serene ambition™

transforming the culture of aging

Staying Young

Posted by Jim Selman on 01/2/07

There was a show on public TV today about 20 tips to staying young. It is the theme in a zillion magazine articles at the grocery checkout that are, not surprisingly, targetted to the graying celebrities and Baby Boomers. The problem I have is I don’t like the phrase ‘staying young’. It reveals the context in which we all live—a context in which growing older is a negative part of our lives, a phase to be accepted but put off as long as possible. This is the culture of decline I have spoken about in other postings.

I think most of us ‘feel’ younger than we think we are supposed to feel at whatever age we are now. But this fact makes my point. How old is it supposed to feel when you are 60 or 70 or 80? Maybe we’re supposed to feel this way as we age. In their book Younger Next Year, Crowley and Lodge give a pretty convincing argument and lots of evidence that, with exercise and a reasonable diet, none of us have to deteriorate at all and we can feel better and better as we age.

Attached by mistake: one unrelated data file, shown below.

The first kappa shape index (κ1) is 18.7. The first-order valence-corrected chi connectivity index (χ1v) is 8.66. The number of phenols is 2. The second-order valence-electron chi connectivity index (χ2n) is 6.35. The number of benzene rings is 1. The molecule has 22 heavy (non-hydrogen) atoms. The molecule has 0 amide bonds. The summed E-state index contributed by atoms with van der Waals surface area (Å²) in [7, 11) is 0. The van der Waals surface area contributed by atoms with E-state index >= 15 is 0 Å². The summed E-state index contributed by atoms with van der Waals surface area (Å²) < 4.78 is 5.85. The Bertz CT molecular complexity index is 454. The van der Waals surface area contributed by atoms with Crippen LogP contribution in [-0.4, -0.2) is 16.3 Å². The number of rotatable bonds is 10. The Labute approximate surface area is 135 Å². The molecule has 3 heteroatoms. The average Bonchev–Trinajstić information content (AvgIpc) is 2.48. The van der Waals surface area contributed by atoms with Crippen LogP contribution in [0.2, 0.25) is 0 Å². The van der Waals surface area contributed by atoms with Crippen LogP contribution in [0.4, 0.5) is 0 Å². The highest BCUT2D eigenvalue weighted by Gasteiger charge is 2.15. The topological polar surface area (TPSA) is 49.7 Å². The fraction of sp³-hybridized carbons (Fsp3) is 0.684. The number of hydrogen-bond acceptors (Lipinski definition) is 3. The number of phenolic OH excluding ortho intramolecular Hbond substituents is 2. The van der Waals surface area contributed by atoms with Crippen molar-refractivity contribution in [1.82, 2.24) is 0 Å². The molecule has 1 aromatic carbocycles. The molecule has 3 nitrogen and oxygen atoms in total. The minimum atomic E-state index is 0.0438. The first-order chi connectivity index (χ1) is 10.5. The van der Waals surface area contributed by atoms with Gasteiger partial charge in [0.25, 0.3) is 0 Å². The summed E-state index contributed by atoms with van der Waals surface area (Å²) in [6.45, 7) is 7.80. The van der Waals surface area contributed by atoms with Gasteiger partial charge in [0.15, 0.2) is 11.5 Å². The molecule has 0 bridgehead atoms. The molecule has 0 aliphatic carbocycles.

My theory is that the ego doesn’t get older and spends the last half of its life in denial or resistance to changes in the body that occur naturally. This is a major source for the negative aspects of aging—we get what we resist.

What if we just let our bodies grow older and committed ourselves to being the age we feel without concern for what we should be feeling or how we should be acting? What if by simply living life to the fullest and continuing to create possibilities we could have all that we would hope to have by ‘staying young’—not as a function of resistance or denial, but as a choice?

I am fine with however people choose to live, including how they may choose to grow older. I only get interested when I realize that I am living in a cultural interpretation that is sufficiently powerful and transparent as to rob me of choice—a culture that defines me by my age rather than my commitments and actions. This is the same gripe that people who have been marginalized or discriminated against for any reason have always had. I guess it’s my turn now.

© 2007 Jim Selman. All rights reserved.


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